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Hong Kong J Psychiatry 2000;10(4):25-26

CASE REPORT

AUTISM AND RING CHROMOSOME 13

FB Assumpcao Jr, E Kuczynski, C DeAlmedia Rocca Castanho


Dr FB Assumpção Jr, Professor of Psychiatry and Technical Director of the Hospital das Clínicas Child and Adolescent Psychiatry Division, São Paulo University Medical School, Brazil
Dr E Kuczynski, Pediatrician, Psychiatrist of Infancy and Adolescence, Mestranda in Psychiatry, College of Medicine, University of São Paulo, Brazil.
Dr C de Almeida Rocca Castanho, Psychologist, Graduanda of the Program of Functional Physiology, College of Medicine, University of São Paul, Brazil.

Address for correspondence: Dr FB Assumpção Jr Professor of Psychiatry and Technical Director Hospital das Clínicas Child and Adolescent Psychiatry Division São Paulo University Medical School Brazil


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ABSTRACT

The authors describe a female carrier of ring chromosome 13 with profound mental retardation and autistic symptoms, including a brief revision of the pertinent literature.

Key words: Autism; Chromosome Aberrations; Ring Chromosome 13

INTRODUCTION

Nowadays, autism is considered to be a developmental behavioural syndrome with multiple aetiologies, and is characterised by a deficit in social interaction and interpersonal relationships, with language and behaviour disturbances.1

Sometimes, it is difficult to differentiate autism from mental retardation, in view of the fact that the qualitative handicap in social interactions and communication abilities development characteristics of autism can also be present in mental retard- ation.2 Autism is diagnosed by signs and symptoms present until the third year of life and is related to pre-, peri-, and post- natal factors. There is an estimated prevalence of 4 to 5 cases per 10,000 population, predominating in males (male:female ratio, 3:1 to 4:1). Different genetic and neurological syndromes are described to be related to autism.3-13 High rates of chro- mosome aberrations are described by Steffemberg,14 although they have non-specific and variable presentations.15-17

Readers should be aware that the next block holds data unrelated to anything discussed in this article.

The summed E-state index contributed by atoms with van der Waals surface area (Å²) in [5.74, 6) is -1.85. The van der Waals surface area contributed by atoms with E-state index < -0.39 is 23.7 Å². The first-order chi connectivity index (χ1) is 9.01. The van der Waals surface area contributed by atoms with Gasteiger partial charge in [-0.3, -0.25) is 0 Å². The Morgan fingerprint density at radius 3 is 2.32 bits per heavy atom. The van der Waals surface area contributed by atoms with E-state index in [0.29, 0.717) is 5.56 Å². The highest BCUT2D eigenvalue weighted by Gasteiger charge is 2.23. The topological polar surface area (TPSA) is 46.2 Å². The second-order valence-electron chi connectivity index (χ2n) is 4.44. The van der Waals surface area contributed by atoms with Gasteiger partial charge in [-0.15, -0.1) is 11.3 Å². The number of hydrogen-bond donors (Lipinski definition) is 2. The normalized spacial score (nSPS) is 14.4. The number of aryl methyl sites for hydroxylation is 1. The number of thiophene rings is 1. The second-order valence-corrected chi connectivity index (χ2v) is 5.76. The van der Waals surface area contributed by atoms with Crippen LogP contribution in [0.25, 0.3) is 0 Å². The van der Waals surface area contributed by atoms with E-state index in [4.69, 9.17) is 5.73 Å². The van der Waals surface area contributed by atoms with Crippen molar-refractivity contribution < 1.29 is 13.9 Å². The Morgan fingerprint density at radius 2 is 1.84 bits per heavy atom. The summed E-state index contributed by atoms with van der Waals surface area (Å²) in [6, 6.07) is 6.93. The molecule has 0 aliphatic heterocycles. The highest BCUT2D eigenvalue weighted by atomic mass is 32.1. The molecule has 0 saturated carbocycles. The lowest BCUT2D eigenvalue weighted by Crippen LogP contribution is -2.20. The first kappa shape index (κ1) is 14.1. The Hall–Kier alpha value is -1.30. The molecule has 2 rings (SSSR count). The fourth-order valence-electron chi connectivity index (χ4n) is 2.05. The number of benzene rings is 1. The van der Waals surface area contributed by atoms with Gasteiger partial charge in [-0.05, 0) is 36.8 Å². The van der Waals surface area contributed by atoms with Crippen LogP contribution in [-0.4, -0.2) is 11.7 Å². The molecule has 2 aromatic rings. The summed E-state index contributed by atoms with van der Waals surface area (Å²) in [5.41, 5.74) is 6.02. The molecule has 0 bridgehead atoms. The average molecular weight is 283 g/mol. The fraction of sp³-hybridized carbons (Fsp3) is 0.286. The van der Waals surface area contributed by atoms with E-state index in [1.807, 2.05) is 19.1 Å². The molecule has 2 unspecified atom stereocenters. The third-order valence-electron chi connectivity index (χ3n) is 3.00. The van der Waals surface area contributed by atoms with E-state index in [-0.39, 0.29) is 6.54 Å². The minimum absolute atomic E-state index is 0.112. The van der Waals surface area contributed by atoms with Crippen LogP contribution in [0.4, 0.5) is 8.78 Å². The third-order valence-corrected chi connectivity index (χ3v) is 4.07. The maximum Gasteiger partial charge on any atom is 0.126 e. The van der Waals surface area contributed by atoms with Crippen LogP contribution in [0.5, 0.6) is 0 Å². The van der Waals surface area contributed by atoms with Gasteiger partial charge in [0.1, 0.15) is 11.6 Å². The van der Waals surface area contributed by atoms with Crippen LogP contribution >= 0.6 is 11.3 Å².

The ring chromosome 13 - r(13) described in 1968 by Lejeune et al,18 is associated with microcephaly or anenceph- aly, profound mental retardation, and multiple malformations such as growth retardation, facial dimorphisms, and finger anomalies.19 More than 100 cases have been documented throughout the world,20 and the birth prevalence for live new- borns is estimated to be about 1 in 58,000.21 This report is of a 10-year-old autistic girl whose genetic investigation revealed a ring chromosome 13. We believe that such a case description is fundamental to research into the aetiology of autism.

CASE REPORT

KC is a white female aged 10 years and 6 months, from São Paulo, Brazil. She was first investigated at the age of 6 months due to hypotonia and a vague, still glance. She attended school from the age of 30 months, but did not engage in relationships with other children. KC was irritable and bit herself when she was contradicted or annoyed. She also presented with an indiscriminate affective expression. She had been prescribed different neuroleptics, but with no substantial improvement in hyperactivity or aggressiveness. KC has been losing acquired capacities since she was 4 years old. With the appearance of progressively worsening stereotypies, she was brought to the Hospital das Clínicas Child and Adolescent Psychiatry Division at São Paulo University Medical School in Brazil. KC was an only child with no blood-related healthy siblings. Her mother had had a previous spontaneous miscarriage early in pregnancy. Two female maternal cousins died of unknown aetiology at the age of 9 after regression of development from the age of 6 years.